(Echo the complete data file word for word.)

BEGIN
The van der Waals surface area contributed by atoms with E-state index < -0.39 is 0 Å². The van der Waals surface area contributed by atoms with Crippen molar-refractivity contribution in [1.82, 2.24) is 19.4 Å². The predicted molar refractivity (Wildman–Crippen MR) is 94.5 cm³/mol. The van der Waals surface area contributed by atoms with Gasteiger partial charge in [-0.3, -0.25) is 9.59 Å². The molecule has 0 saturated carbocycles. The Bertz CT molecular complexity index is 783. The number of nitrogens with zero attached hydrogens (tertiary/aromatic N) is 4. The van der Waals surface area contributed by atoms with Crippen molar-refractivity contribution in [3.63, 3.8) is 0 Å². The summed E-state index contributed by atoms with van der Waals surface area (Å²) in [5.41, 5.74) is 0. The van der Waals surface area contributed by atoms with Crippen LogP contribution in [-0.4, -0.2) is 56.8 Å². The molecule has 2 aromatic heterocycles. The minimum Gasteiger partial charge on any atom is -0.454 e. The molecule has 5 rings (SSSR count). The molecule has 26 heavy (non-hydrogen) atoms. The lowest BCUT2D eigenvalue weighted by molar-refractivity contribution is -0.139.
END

The van der Waals surface area contributed by atoms with E-state index < -0.39 is 0 Å². The van der Waals surface area contributed by atoms with Crippen molar-refractivity contribution in [1.82, 2.24) is 19.4 Å². The predicted molar refractivity (Wildman–Crippen MR) is 94.5 cm³/mol. The van der Waals surface area contributed by atoms with Gasteiger partial charge in [-0.3, -0.25) is 9.59 Å². The molecule has 0 saturated carbocycles. The Bertz CT molecular complexity index is 783. The number of nitrogens with zero attached hydrogens (tertiary/aromatic N) is 4. The van der Waals surface area contributed by atoms with Crippen molar-refractivity contribution in [3.63, 3.8) is 0 Å². The summed E-state index contributed by atoms with van der Waals surface area (Å²) in [5.41, 5.74) is 0. The van der Waals surface area contributed by atoms with Crippen LogP contribution in [-0.4, -0.2) is 56.8 Å². The molecule has 2 aromatic heterocycles. The minimum Gasteiger partial charge on any atom is -0.454 e. The molecule has 5 rings (SSSR count). The molecule has 26 heavy (non-hydrogen) atoms. The lowest BCUT2D eigenvalue weighted by molar-refractivity contribution is -0.139.